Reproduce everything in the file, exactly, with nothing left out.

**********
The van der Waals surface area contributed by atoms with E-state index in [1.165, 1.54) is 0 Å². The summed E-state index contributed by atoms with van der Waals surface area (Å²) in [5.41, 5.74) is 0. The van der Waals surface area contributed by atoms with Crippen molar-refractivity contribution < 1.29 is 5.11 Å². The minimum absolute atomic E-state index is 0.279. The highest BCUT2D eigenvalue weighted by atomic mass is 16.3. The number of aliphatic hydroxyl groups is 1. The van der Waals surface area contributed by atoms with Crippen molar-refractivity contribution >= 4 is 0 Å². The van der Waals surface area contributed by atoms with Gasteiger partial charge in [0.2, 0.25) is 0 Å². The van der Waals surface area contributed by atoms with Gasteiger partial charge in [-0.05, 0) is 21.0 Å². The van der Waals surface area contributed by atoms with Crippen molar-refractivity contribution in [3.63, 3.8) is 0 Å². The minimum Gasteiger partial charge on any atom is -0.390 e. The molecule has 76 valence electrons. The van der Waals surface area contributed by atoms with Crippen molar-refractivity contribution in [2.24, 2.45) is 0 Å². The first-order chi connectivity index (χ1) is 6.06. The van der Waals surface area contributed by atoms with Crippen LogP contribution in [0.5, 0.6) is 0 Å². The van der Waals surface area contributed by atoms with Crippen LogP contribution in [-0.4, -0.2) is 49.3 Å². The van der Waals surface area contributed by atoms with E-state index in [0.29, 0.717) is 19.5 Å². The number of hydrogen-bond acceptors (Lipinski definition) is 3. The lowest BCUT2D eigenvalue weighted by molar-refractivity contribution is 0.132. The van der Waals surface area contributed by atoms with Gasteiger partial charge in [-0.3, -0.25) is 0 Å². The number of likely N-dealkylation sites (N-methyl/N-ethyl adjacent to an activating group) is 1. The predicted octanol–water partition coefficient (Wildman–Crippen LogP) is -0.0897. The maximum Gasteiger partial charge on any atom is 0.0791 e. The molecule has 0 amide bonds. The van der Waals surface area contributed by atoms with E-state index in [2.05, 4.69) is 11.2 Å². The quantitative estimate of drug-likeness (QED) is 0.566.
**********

The van der Waals surface area contributed by atoms with E-state index in [1.165, 1.54) is 0 Å². The summed E-state index contributed by atoms with van der Waals surface area (Å²) in [5.41, 5.74) is 0. The van der Waals surface area contributed by atoms with Crippen molar-refractivity contribution < 1.29 is 5.11 Å². The minimum absolute atomic E-state index is 0.279. The highest BCUT2D eigenvalue weighted by atomic mass is 16.3. The number of aliphatic hydroxyl groups is 1. The van der Waals surface area contributed by atoms with Crippen molar-refractivity contribution >= 4 is 0 Å². The van der Waals surface area contributed by atoms with Gasteiger partial charge in [0.2, 0.25) is 0 Å². The van der Waals surface area contributed by atoms with Gasteiger partial charge in [-0.05, 0) is 21.0 Å². The van der Waals surface area contributed by atoms with Crippen molar-refractivity contribution in [3.63, 3.8) is 0 Å². The minimum Gasteiger partial charge on any atom is -0.390 e. The molecule has 76 valence electrons. The van der Waals surface area contributed by atoms with Crippen molar-refractivity contribution in [2.24, 2.45) is 0 Å². The first-order chi connectivity index (χ1) is 6.06. The van der Waals surface area contributed by atoms with Crippen LogP contribution in [0.5, 0.6) is 0 Å². The van der Waals surface area contributed by atoms with Crippen LogP contribution in [-0.4, -0.2) is 49.3 Å². The van der Waals surface area contributed by atoms with E-state index in [0.29, 0.717) is 19.5 Å². The number of hydrogen-bond acceptors (Lipinski definition) is 3. The lowest BCUT2D eigenvalue weighted by molar-refractivity contribution is 0.132. The van der Waals surface area contributed by atoms with Gasteiger partial charge in [-0.3, -0.25) is 0 Å². The number of likely N-dealkylation sites (N-methyl/N-ethyl adjacent to an activating group) is 1. The predicted octanol–water partition coefficient (Wildman–Crippen LogP) is -0.0897. The maximum Gasteiger partial charge on any atom is 0.0791 e. The molecule has 0 amide bonds. The van der Waals surface area contributed by atoms with E-state index in [2.05, 4.69) is 11.2 Å². The quantitative estimate of drug-likeness (QED) is 0.566.